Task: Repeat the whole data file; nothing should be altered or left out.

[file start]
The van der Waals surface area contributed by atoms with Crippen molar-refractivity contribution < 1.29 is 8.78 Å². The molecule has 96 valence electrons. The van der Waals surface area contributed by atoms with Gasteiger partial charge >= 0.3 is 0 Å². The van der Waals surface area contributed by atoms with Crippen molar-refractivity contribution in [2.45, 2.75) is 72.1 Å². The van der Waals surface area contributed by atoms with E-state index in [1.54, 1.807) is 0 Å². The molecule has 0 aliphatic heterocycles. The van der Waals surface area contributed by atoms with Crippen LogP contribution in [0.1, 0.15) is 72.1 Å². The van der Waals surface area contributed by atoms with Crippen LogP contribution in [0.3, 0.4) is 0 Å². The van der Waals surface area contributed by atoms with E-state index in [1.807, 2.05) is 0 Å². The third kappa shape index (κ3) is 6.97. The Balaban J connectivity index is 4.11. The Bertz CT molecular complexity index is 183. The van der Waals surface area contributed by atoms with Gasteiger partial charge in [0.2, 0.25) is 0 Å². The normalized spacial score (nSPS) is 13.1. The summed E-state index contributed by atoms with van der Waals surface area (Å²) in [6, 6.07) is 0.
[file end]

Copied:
The van der Waals surface area contributed by atoms with Crippen molar-refractivity contribution < 1.29 is 8.78 Å². The molecule has 96 valence electrons. The van der Waals surface area contributed by atoms with Gasteiger partial charge >= 0.3 is 0 Å². The van der Waals surface area contributed by atoms with Crippen molar-refractivity contribution in [2.45, 2.75) is 72.1 Å². The van der Waals surface area contributed by atoms with E-state index in [1.54, 1.807) is 0 Å². The molecule has 0 aliphatic heterocycles. The van der Waals surface area contributed by atoms with Crippen LogP contribution in [0.1, 0.15) is 72.1 Å². The van der Waals surface area contributed by atoms with Crippen LogP contribution in [0.3, 0.4) is 0 Å². The van der Waals surface area contributed by atoms with E-state index in [1.807, 2.05) is 0 Å². The third kappa shape index (κ3) is 6.97. The Balaban J connectivity index is 4.11. The Bertz CT molecular complexity index is 183. The van der Waals surface area contributed by atoms with Gasteiger partial charge in [0.2, 0.25) is 0 Å². The normalized spacial score (nSPS) is 13.1. The summed E-state index contributed by atoms with van der Waals surface area (Å²) in [6, 6.07) is 0.